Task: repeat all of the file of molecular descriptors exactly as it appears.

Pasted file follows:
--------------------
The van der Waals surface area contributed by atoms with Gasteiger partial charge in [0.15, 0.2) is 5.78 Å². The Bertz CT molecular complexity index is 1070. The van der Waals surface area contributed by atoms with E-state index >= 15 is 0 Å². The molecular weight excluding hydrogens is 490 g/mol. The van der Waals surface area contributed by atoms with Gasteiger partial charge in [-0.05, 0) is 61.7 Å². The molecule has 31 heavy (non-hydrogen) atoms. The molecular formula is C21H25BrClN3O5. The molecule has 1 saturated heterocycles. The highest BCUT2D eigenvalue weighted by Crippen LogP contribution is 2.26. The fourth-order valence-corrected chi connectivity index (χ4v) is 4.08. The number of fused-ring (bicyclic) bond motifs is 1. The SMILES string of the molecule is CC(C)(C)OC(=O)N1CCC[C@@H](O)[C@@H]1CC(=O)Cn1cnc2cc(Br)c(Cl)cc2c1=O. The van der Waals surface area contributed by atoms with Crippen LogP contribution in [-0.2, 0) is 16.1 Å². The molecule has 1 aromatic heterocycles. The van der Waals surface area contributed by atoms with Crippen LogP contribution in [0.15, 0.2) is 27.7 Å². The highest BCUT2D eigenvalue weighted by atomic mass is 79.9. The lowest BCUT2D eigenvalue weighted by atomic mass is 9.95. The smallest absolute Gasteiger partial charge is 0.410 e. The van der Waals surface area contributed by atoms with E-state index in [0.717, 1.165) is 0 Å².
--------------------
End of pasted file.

The van der Waals surface area contributed by atoms with Gasteiger partial charge in [0.15, 0.2) is 5.78 Å². The Bertz CT molecular complexity index is 1070. The van der Waals surface area contributed by atoms with E-state index >= 15 is 0 Å². The molecular weight excluding hydrogens is 490 g/mol. The van der Waals surface area contributed by atoms with Gasteiger partial charge in [-0.05, 0) is 61.7 Å². The molecule has 31 heavy (non-hydrogen) atoms. The molecular formula is C21H25BrClN3O5. The molecule has 1 saturated heterocycles. The highest BCUT2D eigenvalue weighted by Crippen LogP contribution is 2.26. The fourth-order valence-corrected chi connectivity index (χ4v) is 4.08. The number of fused-ring (bicyclic) bond motifs is 1. The SMILES string of the molecule is CC(C)(C)OC(=O)N1CCC[C@@H](O)[C@@H]1CC(=O)Cn1cnc2cc(Br)c(Cl)cc2c1=O. The van der Waals surface area contributed by atoms with Crippen LogP contribution in [-0.2, 0) is 16.1 Å². The molecule has 1 aromatic heterocycles. The van der Waals surface area contributed by atoms with Crippen LogP contribution in [0.15, 0.2) is 27.7 Å². The highest BCUT2D eigenvalue weighted by atomic mass is 79.9. The lowest BCUT2D eigenvalue weighted by atomic mass is 9.95. The smallest absolute Gasteiger partial charge is 0.410 e. The van der Waals surface area contributed by atoms with E-state index in [0.717, 1.165) is 0 Å².